His statements on Muslims and America include:
• "Bottom line: every Muslim who enters the United States carries within his bosom the seeds of sedition."
• "Until 'moderate' Muslims help us find a foolproof way to identify the Muslims we do have to worry about—and so far they have not been willing to offer this kind of help—every new Muslim immigrant represent[s] a potential threat to the safety and security of the United States."
• "Muslims who have become naturalized citizens, of course, would need to commit an act of treason to forfeit their citizenship … treasonous acts are likely committed on virtually a weekly basis here in the U.S. in many mosques and Islamic organizations."
• "We must politely decline [Muslim students'] request[s] for naturalization … and use the money we would otherwise spend on their welfare, their education, their medical care and their incarceration to graciously assist them in returning to their countries of origin.
• "Those who are willing to convert to Christianity and renounce Islam, Allah, Mohammed and the Koran may be welcomed, for they can become not just good Christians but true Americans.
"Is this xenophobia? Nope, just common sense and a love of the United States and its exceptionalism. In fact, what we must protect ourselves from are Amerophobes, those who hate us because of who we are and what we believe," Fischer wrote. "It's time for a wake-up call."
On Wednesday, FRC hosted a lecture by Sam Solomon, a former professor of Islamic Shari'ah law, and William Wagner, of Cooley School of Law, in which they addressed "the threat imposed by Shari'ah on American public life and our Constitution itself." "Shari'ah-compliant finance is an economic jihad designed to undermine all (American) institutions," Solomon said. FRC released the following summary:
In other words, while Islamists will not mandate conversion of Christians, agnostics, or anyone else, they insist on submission to their legal, economic and religious structures. They are not pluralists. One reasonable estimate is that there are 35 Islamic "enclaves" already in the United States where Shari'ah law is practiced openly to some degree.
Odds and Ends
• Immigration reform may be considered by the Senate. Allison Johnson, campaign coordinator of Christians for Comprehensive Immigration Reform, wrote on Sojourners' God's Politics blog that America needs more than legislative reform; it needs a change in how it views immigrants.
"Change in our immigration system is not just about the stroke of the president's pen. It is as much about the process as it is about the end result," Johnson wrote. "It's about working together, inside and outside of Washington, to build and shape our nation into a place of welcome, of justice, and a place we can all be proud to call home."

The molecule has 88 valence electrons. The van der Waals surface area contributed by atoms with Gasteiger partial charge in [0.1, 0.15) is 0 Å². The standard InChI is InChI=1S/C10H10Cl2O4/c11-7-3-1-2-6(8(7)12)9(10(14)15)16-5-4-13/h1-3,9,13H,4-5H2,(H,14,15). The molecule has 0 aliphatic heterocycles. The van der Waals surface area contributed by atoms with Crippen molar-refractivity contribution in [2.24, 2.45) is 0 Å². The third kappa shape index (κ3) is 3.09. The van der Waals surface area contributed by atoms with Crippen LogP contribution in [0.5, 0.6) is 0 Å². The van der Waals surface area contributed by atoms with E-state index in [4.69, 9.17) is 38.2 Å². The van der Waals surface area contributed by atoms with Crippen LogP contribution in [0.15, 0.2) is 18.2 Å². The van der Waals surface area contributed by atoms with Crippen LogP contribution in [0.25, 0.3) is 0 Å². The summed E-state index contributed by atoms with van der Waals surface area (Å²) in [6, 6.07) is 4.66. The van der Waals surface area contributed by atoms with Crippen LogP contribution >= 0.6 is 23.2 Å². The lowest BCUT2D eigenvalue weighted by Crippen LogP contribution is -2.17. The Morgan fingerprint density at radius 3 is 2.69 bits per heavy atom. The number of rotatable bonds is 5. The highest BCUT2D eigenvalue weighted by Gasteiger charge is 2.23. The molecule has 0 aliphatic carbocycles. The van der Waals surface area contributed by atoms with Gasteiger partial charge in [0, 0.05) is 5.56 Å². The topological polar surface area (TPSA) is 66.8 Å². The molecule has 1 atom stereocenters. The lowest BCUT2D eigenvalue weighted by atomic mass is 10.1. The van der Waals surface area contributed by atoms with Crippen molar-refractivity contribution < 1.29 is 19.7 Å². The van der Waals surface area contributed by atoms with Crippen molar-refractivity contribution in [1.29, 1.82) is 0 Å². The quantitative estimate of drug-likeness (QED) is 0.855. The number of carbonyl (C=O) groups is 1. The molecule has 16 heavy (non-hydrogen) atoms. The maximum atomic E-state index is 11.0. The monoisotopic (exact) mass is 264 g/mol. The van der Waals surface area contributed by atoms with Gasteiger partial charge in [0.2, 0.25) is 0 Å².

• Bart Stupak (D-Michigan) became nationally known for his stand as a pro-life Democrat and his eventual support for the health care reform law. He instantly became turncoat-number-one for pro-life groups. He has since announced that he will retire at the end of this term. Ken Blackwell of FRC responded to the news with a "good riddance."
"[Stupak] held on and held on and then, when it counted most, he gave in. He dropped the baby. In doing so, he put Obamacare over the top. He turned his back on his own amendment, he turned his back on his own pro-life cause, he turned his back on his own Michigan constituents. He deserves no abuse, but he deserves no thanks," said Blackwell.
• Concerned Women for America has taken an interest in young women as role models. Donna Miller of CWA's North Carolina chapter took aim at two young actresses. Dakota Fanning is starring in Runaways, a biographical film about a female rock band of the same name that Miller described as "pornography." Miley Cyrus is starring in the new film Last Song. According to Miller, the movie itself is not an issue; the problem is Cyrus, who has raised eyebrows with her Vanity Fair photo spread and a music performance where she danced by a pole. "Cyrus' behavior is taking young fans to places where few parents want their children to go," Miller said.
• Chuck Colson supported President Obama's efforts to negotiate a treaty on nuclear weapons but opposed specific restrictions against the use of nuclear weapons. "Prudent steps to reduce tensions between the nuclear powers are always welcome and important," said Colson. The problem, according to Colson, is that the new policy "specifically renounces a U.S. nuclear response to a mass biological or chemical attack." For Colson, this unwisely takes away a credible deterrent.
The United States' new policy does state that the U.S. does not plan to use nuclear weapons against such weapons, but it also says, "the United States reserves the right to make any adjustment in the assurance that may be warranted by the evolution and proliferation of the biological weapons threat and US capacities to counter that threat."